The main plot is the same, but each chapter has two different endings. The biggest difference would be in Chapter 3, where – avoiding spoilers – depending on what you say to your human, something absolutely horrible happens to them, or, you successfully protect them, and they are safe.

From conception to last week’s release, how many different people were needed to work on this project? What kinds of people are needed to construct a story with audio, visuals, and a game-play element?

The game took three people in total.  I did all the art and writing and almost all the code, Monplaisir did all the music.  Then in the final week before the game launched, an internet pal and playtester, Spacie, found some ways to optimize the game’s performance so I hired them for a rush job in the final days.

Much of your other work, in addition to this game, use an illustrated and cartoon look. How did you come to use that technique, and why is it a hallmark for your work?

Ten years ago I started with Flash, which has the wobbly vector-graphic look. Flash’s keyboard shortcuts are entirely different from any other software, even within Adobe’s suite. So that’s why I’m still stuck using Flash, and still doing that wobbly aesthetic. Involuntarily.

What other software is needed to produce a game like this?

For the art and animation, I used Flash. For the code, Sublime Text and Google Chrome. For editing audio, Audacity.

Have you faced any barriers, in creating this game, but also in the field of storytelling with data or visualization?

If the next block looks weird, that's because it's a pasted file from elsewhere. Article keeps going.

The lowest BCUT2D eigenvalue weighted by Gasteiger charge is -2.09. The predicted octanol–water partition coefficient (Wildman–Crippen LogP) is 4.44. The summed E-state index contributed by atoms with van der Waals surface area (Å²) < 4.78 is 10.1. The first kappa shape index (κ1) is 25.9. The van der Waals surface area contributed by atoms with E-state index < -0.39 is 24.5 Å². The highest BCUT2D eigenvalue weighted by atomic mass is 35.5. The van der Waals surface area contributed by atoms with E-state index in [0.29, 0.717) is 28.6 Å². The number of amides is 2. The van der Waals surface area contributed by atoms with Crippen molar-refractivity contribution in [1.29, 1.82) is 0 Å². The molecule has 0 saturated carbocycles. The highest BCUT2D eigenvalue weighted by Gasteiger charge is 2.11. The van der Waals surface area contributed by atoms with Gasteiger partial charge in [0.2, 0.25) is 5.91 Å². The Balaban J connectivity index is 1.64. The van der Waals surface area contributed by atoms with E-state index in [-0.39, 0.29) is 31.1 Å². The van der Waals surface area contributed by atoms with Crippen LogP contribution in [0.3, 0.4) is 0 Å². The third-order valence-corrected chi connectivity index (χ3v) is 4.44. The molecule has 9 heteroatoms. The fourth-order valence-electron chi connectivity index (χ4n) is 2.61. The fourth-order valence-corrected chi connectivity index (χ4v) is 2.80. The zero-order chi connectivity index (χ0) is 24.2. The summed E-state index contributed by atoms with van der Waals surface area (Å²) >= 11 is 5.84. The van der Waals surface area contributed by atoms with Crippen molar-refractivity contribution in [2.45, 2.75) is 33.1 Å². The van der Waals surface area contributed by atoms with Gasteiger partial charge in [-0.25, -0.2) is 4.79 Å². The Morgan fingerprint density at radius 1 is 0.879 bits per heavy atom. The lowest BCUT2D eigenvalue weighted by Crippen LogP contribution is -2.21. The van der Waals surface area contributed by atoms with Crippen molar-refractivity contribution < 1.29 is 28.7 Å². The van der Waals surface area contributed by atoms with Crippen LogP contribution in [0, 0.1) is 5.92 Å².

In writing fiction or non-fiction, the problem that keeps coming up over and over in playtesting and test-reading is that stuff that’s obvious to you is not obvious to others. The stuff’s only obvious to you because you’ve been staring at it for months.

I noticed on the sidebar of your game, there is the full source code for free. Why is this something you provide to everyone?

When I started out in games, I benefited greatly from loads of Creative Commons music & sounds, not to mention open-source code! So, paying it forward. Besides, they’re HTML5 games. You already have the full source code in your browser.

What advice would you give to a journalism or graphic design student who may want to create their own projects, especially ones that use more than hard reporting in them, like yours about emotions?

My advice to younger folks is that “keep persevering” and “winners never quit” is f*cking terrible advice. Winners know when to quit a strategy, and dare to try other stuff instead. I started out in animation, then quit, did “traditional” minigames in Flash, then quit, and am now doing HTML5 educational game-like interactive things, and who knows, I may quit again.

The mistake is thinking “quitting” means you’re throwing it all away. You don’t. I kept the skills I learnt from animation, game design, and non-fiction explanatory writing. And now – even though I don’t use them as much as before – I still use them all in some small way.  Everything you’ve learnt, even after you’ve “quit”, stays with you.

Is there anything else you would like to share, that I may have missed?

Mental health tip: sleep and wake up at the same time each day, even weekends. Seriously, don’t compromise on sleep. If natural selection decided to knock you out for a third of your life, you better bet there’s a damn good reason, to make the evolutionary cost-benefit analysis work out.

Sophie studies journalism at Northeastern University.